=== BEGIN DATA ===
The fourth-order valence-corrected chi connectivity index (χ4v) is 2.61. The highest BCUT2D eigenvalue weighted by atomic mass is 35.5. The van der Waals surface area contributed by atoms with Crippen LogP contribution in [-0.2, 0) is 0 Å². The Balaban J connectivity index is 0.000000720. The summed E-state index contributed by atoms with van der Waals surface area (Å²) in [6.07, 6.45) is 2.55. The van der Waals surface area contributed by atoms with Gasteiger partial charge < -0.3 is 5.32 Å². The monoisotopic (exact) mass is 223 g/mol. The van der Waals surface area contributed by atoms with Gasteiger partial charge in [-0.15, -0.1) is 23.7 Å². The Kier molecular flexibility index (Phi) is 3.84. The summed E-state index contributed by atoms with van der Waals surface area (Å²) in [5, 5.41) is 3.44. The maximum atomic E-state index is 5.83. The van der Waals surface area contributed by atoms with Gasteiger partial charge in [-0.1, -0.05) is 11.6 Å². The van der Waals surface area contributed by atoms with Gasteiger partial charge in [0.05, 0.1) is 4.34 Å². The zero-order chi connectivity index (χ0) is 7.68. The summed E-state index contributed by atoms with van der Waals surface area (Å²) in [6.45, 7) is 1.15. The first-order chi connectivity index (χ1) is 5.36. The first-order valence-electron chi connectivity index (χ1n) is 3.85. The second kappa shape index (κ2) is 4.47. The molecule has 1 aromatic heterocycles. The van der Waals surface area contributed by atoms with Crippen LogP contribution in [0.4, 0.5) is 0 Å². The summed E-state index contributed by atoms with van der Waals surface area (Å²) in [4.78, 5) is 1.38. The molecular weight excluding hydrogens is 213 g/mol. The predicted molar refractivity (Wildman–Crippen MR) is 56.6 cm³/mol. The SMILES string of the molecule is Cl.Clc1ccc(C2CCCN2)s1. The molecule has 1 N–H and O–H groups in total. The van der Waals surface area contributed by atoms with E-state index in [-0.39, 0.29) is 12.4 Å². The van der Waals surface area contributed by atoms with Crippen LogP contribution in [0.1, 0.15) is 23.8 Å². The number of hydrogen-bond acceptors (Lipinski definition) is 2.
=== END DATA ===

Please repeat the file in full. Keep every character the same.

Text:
The fourth-order valence-corrected chi connectivity index (χ4v) is 2.61. The highest BCUT2D eigenvalue weighted by atomic mass is 35.5. The van der Waals surface area contributed by atoms with Crippen LogP contribution in [-0.2, 0) is 0 Å². The Balaban J connectivity index is 0.000000720. The summed E-state index contributed by atoms with van der Waals surface area (Å²) in [6.07, 6.45) is 2.55. The van der Waals surface area contributed by atoms with Gasteiger partial charge < -0.3 is 5.32 Å². The monoisotopic (exact) mass is 223 g/mol. The van der Waals surface area contributed by atoms with Gasteiger partial charge in [-0.15, -0.1) is 23.7 Å². The Kier molecular flexibility index (Phi) is 3.84. The summed E-state index contributed by atoms with van der Waals surface area (Å²) in [5, 5.41) is 3.44. The maximum atomic E-state index is 5.83. The van der Waals surface area contributed by atoms with Gasteiger partial charge in [-0.1, -0.05) is 11.6 Å². The van der Waals surface area contributed by atoms with Gasteiger partial charge in [0.05, 0.1) is 4.34 Å². The zero-order chi connectivity index (χ0) is 7.68. The summed E-state index contributed by atoms with van der Waals surface area (Å²) in [6.45, 7) is 1.15. The first-order chi connectivity index (χ1) is 5.36. The first-order valence-electron chi connectivity index (χ1n) is 3.85. The second kappa shape index (κ2) is 4.47. The molecule has 1 aromatic heterocycles. The van der Waals surface area contributed by atoms with Crippen LogP contribution in [0.4, 0.5) is 0 Å². The summed E-state index contributed by atoms with van der Waals surface area (Å²) in [4.78, 5) is 1.38. The molecular weight excluding hydrogens is 213 g/mol. The predicted molar refractivity (Wildman–Crippen MR) is 56.6 cm³/mol. The SMILES string of the molecule is Cl.Clc1ccc(C2CCCN2)s1. The molecule has 1 N–H and O–H groups in total. The van der Waals surface area contributed by atoms with E-state index in [-0.39, 0.29) is 12.4 Å². The van der Waals surface area contributed by atoms with Crippen LogP contribution in [0.1, 0.15) is 23.8 Å². The number of hydrogen-bond acceptors (Lipinski definition) is 2.